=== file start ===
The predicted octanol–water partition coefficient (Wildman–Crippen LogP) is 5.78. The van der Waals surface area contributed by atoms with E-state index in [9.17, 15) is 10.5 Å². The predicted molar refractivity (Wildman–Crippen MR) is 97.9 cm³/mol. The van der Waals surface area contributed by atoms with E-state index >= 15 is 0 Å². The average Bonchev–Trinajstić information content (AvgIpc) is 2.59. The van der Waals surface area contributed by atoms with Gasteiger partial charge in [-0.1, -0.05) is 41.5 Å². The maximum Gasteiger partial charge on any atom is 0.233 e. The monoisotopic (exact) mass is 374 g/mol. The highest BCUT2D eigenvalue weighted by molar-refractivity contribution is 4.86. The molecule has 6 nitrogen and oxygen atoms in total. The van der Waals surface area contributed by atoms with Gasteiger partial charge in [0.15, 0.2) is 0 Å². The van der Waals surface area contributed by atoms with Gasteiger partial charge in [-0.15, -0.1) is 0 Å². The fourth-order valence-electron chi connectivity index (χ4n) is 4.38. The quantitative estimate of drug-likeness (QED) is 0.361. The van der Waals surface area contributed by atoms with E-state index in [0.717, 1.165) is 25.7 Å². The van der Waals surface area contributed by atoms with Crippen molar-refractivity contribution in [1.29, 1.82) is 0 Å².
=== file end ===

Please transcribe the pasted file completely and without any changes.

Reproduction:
The predicted octanol–water partition coefficient (Wildman–Crippen LogP) is 5.78. The van der Waals surface area contributed by atoms with E-state index in [9.17, 15) is 10.5 Å². The predicted molar refractivity (Wildman–Crippen MR) is 97.9 cm³/mol. The van der Waals surface area contributed by atoms with E-state index >= 15 is 0 Å². The average Bonchev–Trinajstić information content (AvgIpc) is 2.59. The van der Waals surface area contributed by atoms with Gasteiger partial charge in [-0.1, -0.05) is 41.5 Å². The maximum Gasteiger partial charge on any atom is 0.233 e. The monoisotopic (exact) mass is 374 g/mol. The highest BCUT2D eigenvalue weighted by molar-refractivity contribution is 4.86. The molecule has 6 nitrogen and oxygen atoms in total. The van der Waals surface area contributed by atoms with Gasteiger partial charge in [0.15, 0.2) is 0 Å². The van der Waals surface area contributed by atoms with Gasteiger partial charge in [-0.15, -0.1) is 0 Å². The fourth-order valence-electron chi connectivity index (χ4n) is 4.38. The quantitative estimate of drug-likeness (QED) is 0.361. The van der Waals surface area contributed by atoms with E-state index in [0.717, 1.165) is 25.7 Å². The van der Waals surface area contributed by atoms with Crippen molar-refractivity contribution in [1.29, 1.82) is 0 Å².